Barði Jóhannsson’s Inspirations Behind His “Agony” Score
The Icelandic composer made a playlist of film score favs that inspired his work on the new Asia Argento thriller.
Ever since John Carpenter elevated his unnerving movie about a guy in a Captain Kirk mask who just will not die into a full-on horror classic with his now-iconic score, music has become a key ingredient in the genre beyond the shrieking Psycho strings that have mostly fallen into the realm of parody at this point. The horror score is a genre that’s evolved as steadily as any other, building upon itself with references to classic films, modern classical music, and contemporary film scores outside of horror, consistently finding fresh ways of enhancing the terror of its complementing screenplay.
For Icelandic composer Barði Jóhannsson, the brooding, cello-and-piano-heavy score he put together for the new horror-thriller Agony creates its own sonic universe for the film to live in. With occasional bouncing synths reminiscent of Carpenter, and baroque orchestration recalling the work of the late Jóhann Jóhannsson, the OST is subtle and melancholy—seemingly an understated soundtrack for the tense film it was penned for.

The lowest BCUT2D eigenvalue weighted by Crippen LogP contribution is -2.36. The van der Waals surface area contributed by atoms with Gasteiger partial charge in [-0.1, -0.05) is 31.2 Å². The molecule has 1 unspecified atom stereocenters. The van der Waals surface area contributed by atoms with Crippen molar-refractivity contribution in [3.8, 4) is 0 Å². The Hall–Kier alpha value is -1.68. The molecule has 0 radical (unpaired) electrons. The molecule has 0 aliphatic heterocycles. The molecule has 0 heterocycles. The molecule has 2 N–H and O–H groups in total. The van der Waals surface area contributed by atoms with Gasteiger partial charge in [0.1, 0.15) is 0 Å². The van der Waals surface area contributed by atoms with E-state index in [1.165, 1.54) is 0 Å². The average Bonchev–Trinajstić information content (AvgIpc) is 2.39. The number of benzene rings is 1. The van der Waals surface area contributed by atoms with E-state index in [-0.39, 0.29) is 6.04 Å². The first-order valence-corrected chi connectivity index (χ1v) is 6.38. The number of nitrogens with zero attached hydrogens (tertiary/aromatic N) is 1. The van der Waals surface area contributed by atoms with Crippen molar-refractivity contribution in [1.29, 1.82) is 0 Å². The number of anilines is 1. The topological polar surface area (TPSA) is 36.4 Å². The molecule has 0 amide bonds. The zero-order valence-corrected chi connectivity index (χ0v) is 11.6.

“My teenage dream was to play a zombie in a B-movie,” Jóhannsson shares, as if scoring a feature film starring Asia Argento that channels the mystery and terror of her father’s movies was out of the question. “Sometimes soundtracks and film scores are better than the movie and makes it worth watching. By listening to soundtracks, you can build your own images and your own universe. A beautiful score with amazing images can make you love a film even if the script and acting is not perfect. When listening to scores, you normally have some space for thought and fantasy.”
To give us an idea of where his soundtrack came from, you can listen to a playlist of his influences below—ranging from Tangerine Dream’s Near Dark soundtrack to the Ramones’ contribution to Stephen King’s Pet Sematary.